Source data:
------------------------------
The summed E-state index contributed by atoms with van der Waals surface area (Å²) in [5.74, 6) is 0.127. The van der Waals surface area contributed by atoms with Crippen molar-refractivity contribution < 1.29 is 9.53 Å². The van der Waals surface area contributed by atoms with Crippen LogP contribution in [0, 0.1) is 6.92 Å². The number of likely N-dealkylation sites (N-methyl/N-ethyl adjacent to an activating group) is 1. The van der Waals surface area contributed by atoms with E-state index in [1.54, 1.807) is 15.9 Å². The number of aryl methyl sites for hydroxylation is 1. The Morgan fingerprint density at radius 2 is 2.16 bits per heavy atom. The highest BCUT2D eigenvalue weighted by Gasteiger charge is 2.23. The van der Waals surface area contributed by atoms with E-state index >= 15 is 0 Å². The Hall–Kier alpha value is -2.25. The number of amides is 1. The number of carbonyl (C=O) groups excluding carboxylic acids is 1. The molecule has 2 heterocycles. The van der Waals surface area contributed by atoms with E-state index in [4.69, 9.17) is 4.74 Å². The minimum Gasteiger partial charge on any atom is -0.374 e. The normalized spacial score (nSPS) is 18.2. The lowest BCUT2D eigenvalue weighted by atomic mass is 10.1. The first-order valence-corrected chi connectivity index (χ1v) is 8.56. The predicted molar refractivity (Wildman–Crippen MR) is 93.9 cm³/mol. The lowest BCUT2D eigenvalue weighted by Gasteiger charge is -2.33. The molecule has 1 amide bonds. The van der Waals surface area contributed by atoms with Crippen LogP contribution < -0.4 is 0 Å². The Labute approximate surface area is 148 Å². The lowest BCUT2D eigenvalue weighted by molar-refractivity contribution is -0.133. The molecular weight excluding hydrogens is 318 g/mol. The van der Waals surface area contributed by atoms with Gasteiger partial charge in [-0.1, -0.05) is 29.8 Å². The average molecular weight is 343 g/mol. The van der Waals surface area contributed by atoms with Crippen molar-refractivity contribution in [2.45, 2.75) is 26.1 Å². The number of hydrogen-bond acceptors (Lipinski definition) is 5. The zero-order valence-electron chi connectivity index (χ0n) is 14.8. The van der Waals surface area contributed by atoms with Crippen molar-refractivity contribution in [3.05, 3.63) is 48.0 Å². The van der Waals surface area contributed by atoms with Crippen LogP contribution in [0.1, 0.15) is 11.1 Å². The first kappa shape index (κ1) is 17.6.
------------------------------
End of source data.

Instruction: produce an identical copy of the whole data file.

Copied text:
The summed E-state index contributed by atoms with van der Waals surface area (Å²) in [5.74, 6) is 0.127. The van der Waals surface area contributed by atoms with Crippen molar-refractivity contribution < 1.29 is 9.53 Å². The van der Waals surface area contributed by atoms with Crippen LogP contribution in [0, 0.1) is 6.92 Å². The number of likely N-dealkylation sites (N-methyl/N-ethyl adjacent to an activating group) is 1. The van der Waals surface area contributed by atoms with E-state index in [1.54, 1.807) is 15.9 Å². The number of aryl methyl sites for hydroxylation is 1. The Morgan fingerprint density at radius 2 is 2.16 bits per heavy atom. The highest BCUT2D eigenvalue weighted by Gasteiger charge is 2.23. The van der Waals surface area contributed by atoms with E-state index >= 15 is 0 Å². The Hall–Kier alpha value is -2.25. The number of amides is 1. The number of carbonyl (C=O) groups excluding carboxylic acids is 1. The molecule has 2 heterocycles. The van der Waals surface area contributed by atoms with E-state index in [4.69, 9.17) is 4.74 Å². The minimum Gasteiger partial charge on any atom is -0.374 e. The normalized spacial score (nSPS) is 18.2. The lowest BCUT2D eigenvalue weighted by atomic mass is 10.1. The first-order valence-corrected chi connectivity index (χ1v) is 8.56. The predicted molar refractivity (Wildman–Crippen MR) is 93.9 cm³/mol. The lowest BCUT2D eigenvalue weighted by Gasteiger charge is -2.33. The molecule has 1 amide bonds. The van der Waals surface area contributed by atoms with Crippen LogP contribution < -0.4 is 0 Å². The Labute approximate surface area is 148 Å². The lowest BCUT2D eigenvalue weighted by molar-refractivity contribution is -0.133. The molecular weight excluding hydrogens is 318 g/mol. The van der Waals surface area contributed by atoms with Gasteiger partial charge in [-0.1, -0.05) is 29.8 Å². The average molecular weight is 343 g/mol. The van der Waals surface area contributed by atoms with Crippen molar-refractivity contribution in [2.45, 2.75) is 26.1 Å². The number of hydrogen-bond acceptors (Lipinski definition) is 5. The zero-order valence-electron chi connectivity index (χ0n) is 14.8. The van der Waals surface area contributed by atoms with Crippen molar-refractivity contribution in [3.05, 3.63) is 48.0 Å². The van der Waals surface area contributed by atoms with Crippen LogP contribution in [0.1, 0.15) is 11.1 Å². The first kappa shape index (κ1) is 17.6.